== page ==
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Teen Acne: Is Food to Blame?

From the WebMD Archives

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One way to find out if milk makes your skin break out is to go dairy-free for at least a month and note any changes in your complexion.

Of course, your growing body needs calcium to build strong bones. If you cut down on milk and other dairy foods, make sure you still get 1,300 milligrams of calcium every day. You can get that from a supplement or calcium-fortified foods such as orange juice, cereal, bread, soy milk, and tofu. Almonds, spinach, and broccoli also have calcium naturally.

Fruits and Vegetables

You can't blame spinach, or any vegetable or fruit, for your pimples. In fact, eating more of these foods may help give you glowing, healthy skin.

"A varied, healthy diet consisting of foods as unprocessed and true to their natural form as possible is as essential to your skin's health as it is to your overall health," Marmur says.

Eat more foods that are high in vitamin A (such as cantaloupes, carrots, and sweet potatoes), which contribute to a clear complexion. Wash everything down with water, which hydrates your skin and has no sugar.

To curb flare-ups, you have to be a skin detective. "Start incorporating healthy food choices and pay attention to your skin," Shamban says.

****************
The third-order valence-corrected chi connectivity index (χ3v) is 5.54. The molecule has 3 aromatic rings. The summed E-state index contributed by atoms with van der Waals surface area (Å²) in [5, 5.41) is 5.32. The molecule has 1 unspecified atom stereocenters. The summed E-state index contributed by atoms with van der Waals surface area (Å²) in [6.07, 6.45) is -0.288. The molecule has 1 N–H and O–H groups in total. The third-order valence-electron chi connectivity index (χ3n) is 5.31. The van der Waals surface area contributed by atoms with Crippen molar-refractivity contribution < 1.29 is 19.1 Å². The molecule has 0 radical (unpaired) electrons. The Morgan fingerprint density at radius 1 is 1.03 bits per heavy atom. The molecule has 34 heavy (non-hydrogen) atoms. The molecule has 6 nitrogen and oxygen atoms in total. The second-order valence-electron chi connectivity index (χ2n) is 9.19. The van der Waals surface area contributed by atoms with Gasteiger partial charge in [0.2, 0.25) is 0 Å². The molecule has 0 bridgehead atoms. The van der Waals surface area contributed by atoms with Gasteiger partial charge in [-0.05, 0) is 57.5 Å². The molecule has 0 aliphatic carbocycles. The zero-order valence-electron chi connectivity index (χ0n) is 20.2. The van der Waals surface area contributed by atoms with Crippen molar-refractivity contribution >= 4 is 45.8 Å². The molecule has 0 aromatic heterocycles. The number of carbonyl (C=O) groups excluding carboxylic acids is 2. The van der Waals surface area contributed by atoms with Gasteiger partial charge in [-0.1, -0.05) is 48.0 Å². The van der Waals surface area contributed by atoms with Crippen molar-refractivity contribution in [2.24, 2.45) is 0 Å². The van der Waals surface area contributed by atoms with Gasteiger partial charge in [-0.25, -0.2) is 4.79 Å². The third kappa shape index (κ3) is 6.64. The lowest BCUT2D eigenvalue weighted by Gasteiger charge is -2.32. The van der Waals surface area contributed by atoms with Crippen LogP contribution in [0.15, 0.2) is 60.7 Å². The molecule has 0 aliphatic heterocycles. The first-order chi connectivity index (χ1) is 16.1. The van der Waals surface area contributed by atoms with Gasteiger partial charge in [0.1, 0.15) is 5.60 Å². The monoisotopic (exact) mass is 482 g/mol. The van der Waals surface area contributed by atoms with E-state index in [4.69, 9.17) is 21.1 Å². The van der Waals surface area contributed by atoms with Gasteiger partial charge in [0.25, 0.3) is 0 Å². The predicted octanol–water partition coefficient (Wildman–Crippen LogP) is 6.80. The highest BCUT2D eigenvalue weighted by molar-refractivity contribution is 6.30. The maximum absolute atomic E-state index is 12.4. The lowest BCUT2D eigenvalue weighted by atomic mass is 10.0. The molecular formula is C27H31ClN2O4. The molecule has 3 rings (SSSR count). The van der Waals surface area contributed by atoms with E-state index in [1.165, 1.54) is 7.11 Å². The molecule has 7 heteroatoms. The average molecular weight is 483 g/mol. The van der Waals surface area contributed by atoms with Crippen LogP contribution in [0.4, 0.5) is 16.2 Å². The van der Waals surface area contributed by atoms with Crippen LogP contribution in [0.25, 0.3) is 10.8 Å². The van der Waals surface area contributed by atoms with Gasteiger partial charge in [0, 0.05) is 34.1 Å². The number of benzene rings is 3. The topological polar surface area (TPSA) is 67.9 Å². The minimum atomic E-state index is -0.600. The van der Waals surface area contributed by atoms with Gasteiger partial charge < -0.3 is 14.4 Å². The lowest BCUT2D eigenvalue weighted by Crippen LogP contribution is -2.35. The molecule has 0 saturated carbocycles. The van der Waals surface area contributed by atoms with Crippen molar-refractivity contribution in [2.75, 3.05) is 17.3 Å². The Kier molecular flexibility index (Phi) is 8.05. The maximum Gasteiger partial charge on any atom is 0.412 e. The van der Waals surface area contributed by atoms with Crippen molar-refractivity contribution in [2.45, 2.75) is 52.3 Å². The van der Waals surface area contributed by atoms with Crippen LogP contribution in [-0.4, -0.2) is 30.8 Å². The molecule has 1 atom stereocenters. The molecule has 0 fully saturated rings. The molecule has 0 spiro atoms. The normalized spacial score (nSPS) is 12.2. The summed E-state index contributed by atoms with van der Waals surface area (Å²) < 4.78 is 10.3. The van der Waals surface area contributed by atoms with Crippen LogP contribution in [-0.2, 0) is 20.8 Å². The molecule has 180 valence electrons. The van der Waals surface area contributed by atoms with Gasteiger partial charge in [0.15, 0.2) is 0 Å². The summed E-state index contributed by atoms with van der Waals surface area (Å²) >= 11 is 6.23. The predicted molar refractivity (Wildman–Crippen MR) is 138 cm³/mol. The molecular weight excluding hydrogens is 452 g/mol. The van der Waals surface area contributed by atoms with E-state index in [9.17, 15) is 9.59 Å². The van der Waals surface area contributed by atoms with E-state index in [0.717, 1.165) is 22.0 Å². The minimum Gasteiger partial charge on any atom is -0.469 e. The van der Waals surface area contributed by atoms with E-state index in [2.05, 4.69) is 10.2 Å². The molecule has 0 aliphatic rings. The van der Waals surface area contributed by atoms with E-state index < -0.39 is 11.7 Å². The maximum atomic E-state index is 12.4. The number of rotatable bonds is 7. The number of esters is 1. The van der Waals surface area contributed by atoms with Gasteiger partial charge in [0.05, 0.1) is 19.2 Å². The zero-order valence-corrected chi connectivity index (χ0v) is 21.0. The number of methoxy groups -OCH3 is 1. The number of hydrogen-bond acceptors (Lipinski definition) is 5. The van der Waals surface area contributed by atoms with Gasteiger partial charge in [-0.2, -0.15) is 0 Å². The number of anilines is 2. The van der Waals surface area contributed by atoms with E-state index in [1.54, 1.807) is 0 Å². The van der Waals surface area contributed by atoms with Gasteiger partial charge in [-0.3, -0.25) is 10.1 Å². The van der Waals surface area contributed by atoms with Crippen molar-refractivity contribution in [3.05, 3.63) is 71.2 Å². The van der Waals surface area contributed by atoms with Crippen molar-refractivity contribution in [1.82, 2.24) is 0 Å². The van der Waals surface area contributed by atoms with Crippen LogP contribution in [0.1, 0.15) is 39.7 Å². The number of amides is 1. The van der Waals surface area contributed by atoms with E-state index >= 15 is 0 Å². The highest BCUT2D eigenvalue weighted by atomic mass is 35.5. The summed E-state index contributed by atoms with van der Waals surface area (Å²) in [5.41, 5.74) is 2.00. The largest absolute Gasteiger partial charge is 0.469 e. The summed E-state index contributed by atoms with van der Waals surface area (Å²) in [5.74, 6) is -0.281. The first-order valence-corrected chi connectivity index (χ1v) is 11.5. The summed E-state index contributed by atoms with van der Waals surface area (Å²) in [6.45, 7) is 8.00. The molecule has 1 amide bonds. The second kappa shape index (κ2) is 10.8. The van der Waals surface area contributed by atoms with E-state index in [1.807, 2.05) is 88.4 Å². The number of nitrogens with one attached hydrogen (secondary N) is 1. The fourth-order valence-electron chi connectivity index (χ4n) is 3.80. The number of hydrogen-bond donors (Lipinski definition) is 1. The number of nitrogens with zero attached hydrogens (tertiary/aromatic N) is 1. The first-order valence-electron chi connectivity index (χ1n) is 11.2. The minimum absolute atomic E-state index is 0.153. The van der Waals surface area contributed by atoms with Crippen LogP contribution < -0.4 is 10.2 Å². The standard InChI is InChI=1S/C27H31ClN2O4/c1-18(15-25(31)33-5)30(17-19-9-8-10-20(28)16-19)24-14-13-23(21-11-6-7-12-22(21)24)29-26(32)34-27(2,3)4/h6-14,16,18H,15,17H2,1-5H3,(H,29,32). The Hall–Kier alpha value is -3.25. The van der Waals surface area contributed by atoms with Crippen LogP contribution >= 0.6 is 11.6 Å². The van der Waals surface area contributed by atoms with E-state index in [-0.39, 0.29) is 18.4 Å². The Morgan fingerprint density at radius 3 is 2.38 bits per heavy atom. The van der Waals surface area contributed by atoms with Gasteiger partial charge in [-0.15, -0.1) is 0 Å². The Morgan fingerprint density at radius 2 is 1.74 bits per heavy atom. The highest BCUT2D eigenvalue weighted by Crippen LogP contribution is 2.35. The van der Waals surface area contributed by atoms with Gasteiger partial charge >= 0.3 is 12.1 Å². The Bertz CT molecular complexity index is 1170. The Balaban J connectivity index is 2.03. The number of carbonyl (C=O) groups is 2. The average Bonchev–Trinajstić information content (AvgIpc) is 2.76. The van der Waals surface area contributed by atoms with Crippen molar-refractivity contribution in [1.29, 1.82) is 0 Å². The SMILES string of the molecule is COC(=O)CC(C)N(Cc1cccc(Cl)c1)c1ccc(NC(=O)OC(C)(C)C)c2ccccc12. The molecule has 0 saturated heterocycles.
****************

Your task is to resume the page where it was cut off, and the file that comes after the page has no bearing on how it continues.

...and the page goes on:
It will take time. You may need to stick to your new way of eating for 2 months before your skin improves. But it could happen.

WebMD Feature Reviewed by Debra Jaliman, MD on February 18, 2014

Sources

SOURCES:

Spencer, E. International Journal of Dermatology, March 2009.

Pappas, A. DermatoEndocrinology, September-Oct ober2009.

Smith, R. The American Journal of Clinical Nutrition, July 2007.

News release, American Academy of Dermatology.

Valori Treloar, MD, dermatologist, Integrative Dermatology, Newton, Ma.; coauthor, The Clear Skin Diet, Cumberland House, 2007.

FDA: "Facing facts about acne."

National Institute of Arthritis and Musculoskeletal and Skin Diseases: "Questions and answers about acne." 

Ellen Marmur, MD, associate clinical professor of dermatology and genetic sciences, Mount Sinai Medical Center, New York; author, Simple Skin Beauty, Atria Books, 2010.

American Academy of Dermatology: "Face washing 101."

National Institutes of Health Office of Dietary Supplements: "Dietary supplement fact sheet: calcium."

Adebamowo, C. Dermatology Online Journal , May 2006.

Adebamowo, C. Journal of the American Academy of Dermatology, February 2005.

Adebamowo, C. Journal of the American Academy of Dermatology, May 2008.

National Institutes of Child Health and Development: "Calcium from other foods."

Ava Shamban, MD, dermatologist, Santa Monica and Beverly Hills, Calif.; author, Heal Your Skin, Wiley, 2011.

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